Printing in Excel is pretty straightforward—as long as your spreadsheet fits on a normal 8.5 x 11-inch piece of paper. If you're one of the millions of spreadsheet owners who don't belong to that club, then welcome to the world of Multiple Page Disorder: the phenomenon in which pages and pages of apparently unrelated and noncontiguous columns start spewing from your printer. Fortunately, Excel comes with a slew of print-tweaking tools designed to help you control what you're printing. First off, though, it helps to understand the settings Excel uses when you click the print button:
You can change most of the settings listed; the following is just a list of what happens if you don't adjust any settings before printing a spreadsheet.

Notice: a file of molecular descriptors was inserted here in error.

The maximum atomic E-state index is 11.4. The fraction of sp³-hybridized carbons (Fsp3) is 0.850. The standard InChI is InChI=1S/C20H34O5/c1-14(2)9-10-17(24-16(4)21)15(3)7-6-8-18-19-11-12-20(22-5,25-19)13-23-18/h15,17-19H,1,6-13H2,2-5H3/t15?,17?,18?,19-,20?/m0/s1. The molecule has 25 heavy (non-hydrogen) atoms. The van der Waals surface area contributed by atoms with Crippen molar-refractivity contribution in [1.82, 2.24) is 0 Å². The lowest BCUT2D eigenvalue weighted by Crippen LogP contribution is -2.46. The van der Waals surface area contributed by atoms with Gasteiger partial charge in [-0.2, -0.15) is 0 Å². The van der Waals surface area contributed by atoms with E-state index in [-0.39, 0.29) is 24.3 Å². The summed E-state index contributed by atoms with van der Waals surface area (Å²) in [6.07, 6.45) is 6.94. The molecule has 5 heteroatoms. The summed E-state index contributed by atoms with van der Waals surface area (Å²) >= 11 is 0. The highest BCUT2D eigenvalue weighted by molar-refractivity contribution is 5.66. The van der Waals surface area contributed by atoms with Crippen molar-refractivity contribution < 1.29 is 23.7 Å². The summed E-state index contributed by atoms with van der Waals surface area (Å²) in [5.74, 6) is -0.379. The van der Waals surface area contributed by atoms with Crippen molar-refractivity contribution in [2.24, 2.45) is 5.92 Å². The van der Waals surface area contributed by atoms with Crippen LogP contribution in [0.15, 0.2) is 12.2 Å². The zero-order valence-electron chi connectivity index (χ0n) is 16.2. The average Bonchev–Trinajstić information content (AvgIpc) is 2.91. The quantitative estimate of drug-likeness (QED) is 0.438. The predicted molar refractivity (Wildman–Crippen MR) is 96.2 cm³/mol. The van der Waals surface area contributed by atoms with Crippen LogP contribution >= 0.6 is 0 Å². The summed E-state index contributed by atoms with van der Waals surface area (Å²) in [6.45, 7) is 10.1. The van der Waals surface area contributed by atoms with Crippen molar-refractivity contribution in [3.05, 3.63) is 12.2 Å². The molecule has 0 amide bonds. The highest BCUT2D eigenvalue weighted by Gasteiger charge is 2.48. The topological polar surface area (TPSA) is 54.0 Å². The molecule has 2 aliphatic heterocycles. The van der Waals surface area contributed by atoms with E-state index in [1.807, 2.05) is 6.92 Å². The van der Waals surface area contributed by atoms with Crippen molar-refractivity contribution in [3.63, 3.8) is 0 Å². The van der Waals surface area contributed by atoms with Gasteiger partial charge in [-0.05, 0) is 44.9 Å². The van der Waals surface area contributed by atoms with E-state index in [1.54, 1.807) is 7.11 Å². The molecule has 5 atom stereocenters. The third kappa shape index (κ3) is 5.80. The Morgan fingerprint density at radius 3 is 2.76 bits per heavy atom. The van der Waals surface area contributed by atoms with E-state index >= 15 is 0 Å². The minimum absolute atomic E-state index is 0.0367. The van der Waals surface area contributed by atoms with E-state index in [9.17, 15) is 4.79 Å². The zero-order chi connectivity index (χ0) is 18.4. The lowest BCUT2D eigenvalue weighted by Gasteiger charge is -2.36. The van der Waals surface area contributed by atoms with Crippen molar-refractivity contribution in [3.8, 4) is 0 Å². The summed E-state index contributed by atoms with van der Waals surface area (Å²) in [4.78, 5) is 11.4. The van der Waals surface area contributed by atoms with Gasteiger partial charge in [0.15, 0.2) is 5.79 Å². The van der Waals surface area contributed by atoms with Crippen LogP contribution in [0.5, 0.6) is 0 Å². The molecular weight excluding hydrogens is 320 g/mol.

In the printout, Excel uses all the formatting characteristics you've applied to the cells, including fonts, fills, and borders. However, Excel's gridlines, row headers, and column headers don't appear in the printout.
If your data is too long (all the rows won't fit on one page) or too wide (all the columns won't fit), Excel prints the data on multiple pages. If your data is both too long and too wide, Excel prints in the following order: all the rows for the first set of columns that fit on a printed page, then all the rows for the next set of columns that fit, and so on (this is known as "down, then over"). When printing on multiple pages, Excel never prints part of an individual column or row.
Excel prints your file in color if you use colors ...